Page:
Now is the Time We All Need A Great Leader~

We need words and acts of wisdom, ethics and compassion, from our leaders now more than ever. Since this is utterly lacking, take heart from the words of a truly gifted leader that could never be more relevant than today.

Martin Luther King (1929 – 1968) addresses the March On Washington at the Lincoln Memorial, Washington DC, where he gave his ‘I Have A Dream’ speech. (Photo by Central Press/Getty Images)

“Injustice anywhere is a threat to justice everywhere. We are caught in an inescapable network of mutuality, tied in a single garment of destiny. Whatever affects one directly, affects all indirectly.” 

“Letter from Birmingham Jail,” April 16, 1963

“Out of the mountain of despair, a stone of hope.”

“I Have a Dream”, Washington, D.C., August 28, 1963

My heart breaks for George Floyd, his family, and our country. Are we not better people than this?

There are no cheers today, only grief~

See:

https://www.joincampaignzero.org/#vision

249 thoughts on “Now is the Time We All Need A Great Leader~

  1. Yes, we are better than this! It has to start at the top though. Reboot! Joe Biden may not be a great leader but he will be a very good one. And many of our future leaders will be women, hopefully great leaders.
    Racism goes very deep though…..and I am hopeful it will change……with excellent leaders in the future.

    Liked by 1 person

  2. It’s disconcerting how incidents like this one grab us by the collective throat and tap deep into our being the cry for justice, hope for peace, and desire for love — only to have everyone swiftly move on to the next thing before this thing is resolved. Thank you, Cindy, for pointing it out so well — that we can ill afford to keep doing thusly and must address and resolve these issues as (before?) they arise.

    Liked by 1 person

    • Thank you. Listening, genuine empathy, respect, grief and sorrow shared, along with proactive solutions to address the destructiveness of racial hatred and violence in the US, is what our president needs to feel, express and do. Unfortunately he cannot experience, do or express any of this genuinely, and this is a significant and fundamental failure on his part, that is harming all of us.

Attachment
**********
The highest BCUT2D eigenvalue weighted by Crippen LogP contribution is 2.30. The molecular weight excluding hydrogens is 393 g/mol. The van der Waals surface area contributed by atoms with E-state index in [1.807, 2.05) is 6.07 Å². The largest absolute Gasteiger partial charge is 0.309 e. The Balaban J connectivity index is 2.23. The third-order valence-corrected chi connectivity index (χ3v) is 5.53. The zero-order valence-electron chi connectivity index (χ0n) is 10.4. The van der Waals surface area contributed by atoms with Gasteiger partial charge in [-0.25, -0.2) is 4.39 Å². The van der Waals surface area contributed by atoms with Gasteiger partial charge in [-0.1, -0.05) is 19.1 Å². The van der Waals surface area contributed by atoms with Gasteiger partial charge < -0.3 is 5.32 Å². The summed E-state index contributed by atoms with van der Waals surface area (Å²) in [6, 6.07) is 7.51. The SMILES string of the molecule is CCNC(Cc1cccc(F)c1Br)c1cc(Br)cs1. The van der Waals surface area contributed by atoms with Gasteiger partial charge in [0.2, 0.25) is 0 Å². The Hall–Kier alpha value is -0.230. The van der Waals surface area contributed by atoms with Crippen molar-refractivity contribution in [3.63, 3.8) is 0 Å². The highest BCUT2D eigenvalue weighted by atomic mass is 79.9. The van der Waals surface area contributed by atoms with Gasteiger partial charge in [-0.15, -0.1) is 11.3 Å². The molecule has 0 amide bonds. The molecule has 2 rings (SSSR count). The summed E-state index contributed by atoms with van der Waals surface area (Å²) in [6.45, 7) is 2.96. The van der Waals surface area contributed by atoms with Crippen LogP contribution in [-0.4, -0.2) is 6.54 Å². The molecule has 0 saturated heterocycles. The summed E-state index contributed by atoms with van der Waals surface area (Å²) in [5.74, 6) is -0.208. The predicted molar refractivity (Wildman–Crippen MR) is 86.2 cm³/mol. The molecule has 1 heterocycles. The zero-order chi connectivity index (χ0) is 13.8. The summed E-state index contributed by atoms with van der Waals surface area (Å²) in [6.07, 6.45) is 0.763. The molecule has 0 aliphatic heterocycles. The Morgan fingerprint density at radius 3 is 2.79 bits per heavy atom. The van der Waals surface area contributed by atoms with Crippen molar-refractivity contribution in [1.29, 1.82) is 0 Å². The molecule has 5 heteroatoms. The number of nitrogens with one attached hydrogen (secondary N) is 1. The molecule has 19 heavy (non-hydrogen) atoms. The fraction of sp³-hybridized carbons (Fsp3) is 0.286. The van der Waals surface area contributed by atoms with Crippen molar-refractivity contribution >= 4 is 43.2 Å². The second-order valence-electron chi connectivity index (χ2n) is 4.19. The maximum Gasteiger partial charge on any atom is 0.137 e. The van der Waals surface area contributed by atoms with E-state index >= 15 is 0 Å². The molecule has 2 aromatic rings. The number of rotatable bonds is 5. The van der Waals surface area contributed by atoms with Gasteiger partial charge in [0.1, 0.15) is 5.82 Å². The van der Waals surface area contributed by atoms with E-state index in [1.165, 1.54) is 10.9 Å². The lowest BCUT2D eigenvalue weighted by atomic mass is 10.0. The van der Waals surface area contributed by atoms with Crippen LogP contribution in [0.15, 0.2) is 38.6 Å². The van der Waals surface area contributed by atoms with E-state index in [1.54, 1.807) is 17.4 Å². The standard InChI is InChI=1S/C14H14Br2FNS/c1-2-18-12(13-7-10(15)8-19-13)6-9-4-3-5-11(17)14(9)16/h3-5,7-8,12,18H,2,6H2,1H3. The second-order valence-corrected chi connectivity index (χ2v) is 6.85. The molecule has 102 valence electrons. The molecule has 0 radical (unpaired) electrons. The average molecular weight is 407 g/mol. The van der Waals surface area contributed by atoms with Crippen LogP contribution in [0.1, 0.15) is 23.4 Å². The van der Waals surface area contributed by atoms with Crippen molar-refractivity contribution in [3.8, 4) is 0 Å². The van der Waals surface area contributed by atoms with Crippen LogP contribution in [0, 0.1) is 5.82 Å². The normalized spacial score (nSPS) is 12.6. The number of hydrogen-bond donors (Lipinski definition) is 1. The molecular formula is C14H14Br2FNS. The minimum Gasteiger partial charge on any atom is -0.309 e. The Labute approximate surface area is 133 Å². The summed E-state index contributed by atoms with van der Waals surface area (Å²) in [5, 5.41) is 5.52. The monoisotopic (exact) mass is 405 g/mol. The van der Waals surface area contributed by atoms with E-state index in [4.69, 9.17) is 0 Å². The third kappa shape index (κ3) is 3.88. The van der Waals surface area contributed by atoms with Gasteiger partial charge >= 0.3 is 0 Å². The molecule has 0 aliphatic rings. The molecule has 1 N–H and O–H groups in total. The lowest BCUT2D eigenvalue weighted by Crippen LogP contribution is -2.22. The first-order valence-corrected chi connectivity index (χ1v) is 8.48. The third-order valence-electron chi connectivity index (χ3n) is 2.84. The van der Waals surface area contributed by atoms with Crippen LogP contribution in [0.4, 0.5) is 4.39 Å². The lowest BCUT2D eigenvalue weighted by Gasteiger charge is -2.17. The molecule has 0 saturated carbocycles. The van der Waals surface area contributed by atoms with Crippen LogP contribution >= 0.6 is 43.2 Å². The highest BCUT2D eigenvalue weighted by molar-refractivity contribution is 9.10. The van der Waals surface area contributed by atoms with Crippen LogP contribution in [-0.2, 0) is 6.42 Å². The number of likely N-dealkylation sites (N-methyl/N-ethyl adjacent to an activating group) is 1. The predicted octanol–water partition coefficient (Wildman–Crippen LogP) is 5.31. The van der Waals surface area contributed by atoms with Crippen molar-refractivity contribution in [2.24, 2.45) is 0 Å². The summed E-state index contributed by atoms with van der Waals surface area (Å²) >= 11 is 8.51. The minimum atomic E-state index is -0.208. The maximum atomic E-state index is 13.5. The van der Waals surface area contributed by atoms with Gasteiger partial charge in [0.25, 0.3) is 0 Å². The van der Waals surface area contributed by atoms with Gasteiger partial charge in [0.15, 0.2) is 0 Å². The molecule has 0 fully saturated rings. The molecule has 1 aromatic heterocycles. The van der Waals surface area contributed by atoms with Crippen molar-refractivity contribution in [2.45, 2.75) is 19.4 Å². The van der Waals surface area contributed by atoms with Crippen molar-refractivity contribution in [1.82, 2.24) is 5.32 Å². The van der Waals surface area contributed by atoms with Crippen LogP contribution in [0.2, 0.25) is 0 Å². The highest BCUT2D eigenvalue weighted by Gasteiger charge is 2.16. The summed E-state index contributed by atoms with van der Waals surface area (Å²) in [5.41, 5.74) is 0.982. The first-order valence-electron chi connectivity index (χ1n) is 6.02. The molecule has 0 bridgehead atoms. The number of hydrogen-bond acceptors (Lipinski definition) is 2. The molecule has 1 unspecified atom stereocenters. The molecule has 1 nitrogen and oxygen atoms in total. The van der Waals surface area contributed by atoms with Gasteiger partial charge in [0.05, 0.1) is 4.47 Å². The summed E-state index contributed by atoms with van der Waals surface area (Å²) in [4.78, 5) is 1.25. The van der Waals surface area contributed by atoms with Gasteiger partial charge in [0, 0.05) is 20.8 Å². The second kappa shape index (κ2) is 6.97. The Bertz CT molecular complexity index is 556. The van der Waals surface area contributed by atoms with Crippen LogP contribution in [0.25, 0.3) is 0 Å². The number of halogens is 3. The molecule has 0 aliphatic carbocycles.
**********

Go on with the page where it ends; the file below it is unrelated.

Liked by 1 person

  3. How true, we are interdependent worldwide to preserve, care for and care for our wonderful earth. There has to be justice in all countries and I don’t understand why the US is having such a hard time with it. I also have a dream: justice for all people on our planet.

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    • I had thought we had moved past this racial hatred and violence. I thought we had learned and evolved, improved. It is heartbreaking to see our country descend into chaos egged on by hate and to realize we have sunk further into darkness than ever before. For police to feel empowered to restrain and murder a human being in the middle of the street, in broad daylight, while people begged them to stop, tells us everything about the current state of the union. I have seen a lot of bad stuff in my life. This is worse.

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    • It is Dr. Kings voice that rings so loudly even from the grave. Shaming us with how far we have fallen from his beautiful dream and love for us all. I can hear his voice as I type. It is so sad. I thought we had learned, but we haven’t. We are crawling back to even more hatred and violence.